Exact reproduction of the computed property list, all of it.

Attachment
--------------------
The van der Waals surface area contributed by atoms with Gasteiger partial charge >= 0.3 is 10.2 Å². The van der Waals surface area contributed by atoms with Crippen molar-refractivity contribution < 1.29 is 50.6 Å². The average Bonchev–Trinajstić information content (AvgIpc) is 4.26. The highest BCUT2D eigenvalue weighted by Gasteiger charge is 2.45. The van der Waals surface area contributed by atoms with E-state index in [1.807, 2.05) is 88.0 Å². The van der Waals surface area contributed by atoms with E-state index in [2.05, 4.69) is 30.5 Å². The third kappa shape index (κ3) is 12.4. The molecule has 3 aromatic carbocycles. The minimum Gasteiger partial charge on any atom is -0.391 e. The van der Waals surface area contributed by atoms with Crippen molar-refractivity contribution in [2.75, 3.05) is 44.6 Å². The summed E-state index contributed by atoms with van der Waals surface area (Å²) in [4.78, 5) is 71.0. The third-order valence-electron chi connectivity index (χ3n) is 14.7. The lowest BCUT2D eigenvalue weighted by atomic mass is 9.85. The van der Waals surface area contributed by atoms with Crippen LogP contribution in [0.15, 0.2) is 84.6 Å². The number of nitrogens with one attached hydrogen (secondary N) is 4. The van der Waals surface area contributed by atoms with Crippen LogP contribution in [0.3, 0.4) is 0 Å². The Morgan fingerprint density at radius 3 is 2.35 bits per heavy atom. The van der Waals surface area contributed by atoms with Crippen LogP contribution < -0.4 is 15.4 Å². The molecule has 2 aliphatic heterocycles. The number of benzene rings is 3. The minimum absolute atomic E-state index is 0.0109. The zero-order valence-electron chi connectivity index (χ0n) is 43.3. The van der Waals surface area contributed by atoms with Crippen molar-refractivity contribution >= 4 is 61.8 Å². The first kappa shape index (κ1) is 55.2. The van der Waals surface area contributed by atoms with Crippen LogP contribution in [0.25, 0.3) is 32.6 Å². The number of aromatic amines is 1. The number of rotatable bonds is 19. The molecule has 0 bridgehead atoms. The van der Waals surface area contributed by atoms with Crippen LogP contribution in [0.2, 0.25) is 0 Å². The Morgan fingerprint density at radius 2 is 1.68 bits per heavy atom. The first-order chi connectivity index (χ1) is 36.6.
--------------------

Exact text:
The van der Waals surface area contributed by atoms with Gasteiger partial charge >= 0.3 is 10.2 Å². The van der Waals surface area contributed by atoms with Crippen molar-refractivity contribution < 1.29 is 50.6 Å². The average Bonchev–Trinajstić information content (AvgIpc) is 4.26. The highest BCUT2D eigenvalue weighted by Gasteiger charge is 2.45. The van der Waals surface area contributed by atoms with E-state index in [1.807, 2.05) is 88.0 Å². The van der Waals surface area contributed by atoms with E-state index in [2.05, 4.69) is 30.5 Å². The third kappa shape index (κ3) is 12.4. The molecule has 3 aromatic carbocycles. The minimum Gasteiger partial charge on any atom is -0.391 e. The van der Waals surface area contributed by atoms with Crippen molar-refractivity contribution in [2.75, 3.05) is 44.6 Å². The summed E-state index contributed by atoms with van der Waals surface area (Å²) in [4.78, 5) is 71.0. The third-order valence-electron chi connectivity index (χ3n) is 14.7. The lowest BCUT2D eigenvalue weighted by atomic mass is 9.85. The van der Waals surface area contributed by atoms with Crippen LogP contribution in [0.15, 0.2) is 84.6 Å². The number of nitrogens with one attached hydrogen (secondary N) is 4. The van der Waals surface area contributed by atoms with Crippen LogP contribution in [0.3, 0.4) is 0 Å². The Morgan fingerprint density at radius 3 is 2.35 bits per heavy atom. The van der Waals surface area contributed by atoms with Crippen LogP contribution < -0.4 is 15.4 Å². The molecule has 2 aliphatic heterocycles. The number of benzene rings is 3. The minimum absolute atomic E-state index is 0.0109. The zero-order valence-electron chi connectivity index (χ0n) is 43.3. The van der Waals surface area contributed by atoms with Crippen molar-refractivity contribution >= 4 is 61.8 Å². The first kappa shape index (κ1) is 55.2. The van der Waals surface area contributed by atoms with Crippen LogP contribution in [0.25, 0.3) is 32.6 Å². The number of aromatic amines is 1. The number of rotatable bonds is 19. The molecule has 0 bridgehead atoms. The van der Waals surface area contributed by atoms with Crippen LogP contribution in [0.2, 0.25) is 0 Å². The Morgan fingerprint density at radius 2 is 1.68 bits per heavy atom. The first-order chi connectivity index (χ1) is 36.6.